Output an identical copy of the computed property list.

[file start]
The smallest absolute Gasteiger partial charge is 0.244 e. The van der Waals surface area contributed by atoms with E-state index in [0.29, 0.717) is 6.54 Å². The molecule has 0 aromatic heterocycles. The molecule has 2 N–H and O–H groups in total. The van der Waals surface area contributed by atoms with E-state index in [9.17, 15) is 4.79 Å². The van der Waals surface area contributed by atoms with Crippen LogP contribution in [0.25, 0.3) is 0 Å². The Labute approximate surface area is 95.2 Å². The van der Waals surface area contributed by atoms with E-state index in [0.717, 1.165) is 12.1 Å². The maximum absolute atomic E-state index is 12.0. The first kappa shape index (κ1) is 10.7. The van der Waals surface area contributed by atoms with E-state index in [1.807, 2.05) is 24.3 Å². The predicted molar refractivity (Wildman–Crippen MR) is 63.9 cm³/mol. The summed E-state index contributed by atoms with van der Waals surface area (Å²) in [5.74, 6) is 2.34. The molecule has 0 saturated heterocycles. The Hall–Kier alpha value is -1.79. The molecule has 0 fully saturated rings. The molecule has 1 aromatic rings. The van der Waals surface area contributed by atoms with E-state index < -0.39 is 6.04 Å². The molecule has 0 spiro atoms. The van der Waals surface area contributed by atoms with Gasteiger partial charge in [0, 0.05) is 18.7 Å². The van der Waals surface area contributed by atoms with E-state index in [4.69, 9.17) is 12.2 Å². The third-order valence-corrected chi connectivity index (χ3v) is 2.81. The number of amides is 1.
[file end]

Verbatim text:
The smallest absolute Gasteiger partial charge is 0.244 e. The van der Waals surface area contributed by atoms with E-state index in [0.29, 0.717) is 6.54 Å². The molecule has 0 aromatic heterocycles. The molecule has 2 N–H and O–H groups in total. The van der Waals surface area contributed by atoms with E-state index in [9.17, 15) is 4.79 Å². The van der Waals surface area contributed by atoms with Crippen LogP contribution in [0.25, 0.3) is 0 Å². The Labute approximate surface area is 95.2 Å². The van der Waals surface area contributed by atoms with E-state index in [0.717, 1.165) is 12.1 Å². The maximum absolute atomic E-state index is 12.0. The first kappa shape index (κ1) is 10.7. The van der Waals surface area contributed by atoms with E-state index in [1.807, 2.05) is 24.3 Å². The predicted molar refractivity (Wildman–Crippen MR) is 63.9 cm³/mol. The summed E-state index contributed by atoms with van der Waals surface area (Å²) in [5.74, 6) is 2.34. The molecule has 0 saturated heterocycles. The Hall–Kier alpha value is -1.79. The molecule has 0 fully saturated rings. The molecule has 1 aromatic rings. The van der Waals surface area contributed by atoms with E-state index < -0.39 is 6.04 Å². The molecule has 0 spiro atoms. The van der Waals surface area contributed by atoms with Gasteiger partial charge in [0, 0.05) is 18.7 Å². The van der Waals surface area contributed by atoms with E-state index in [4.69, 9.17) is 12.2 Å². The third-order valence-corrected chi connectivity index (χ3v) is 2.81. The number of amides is 1.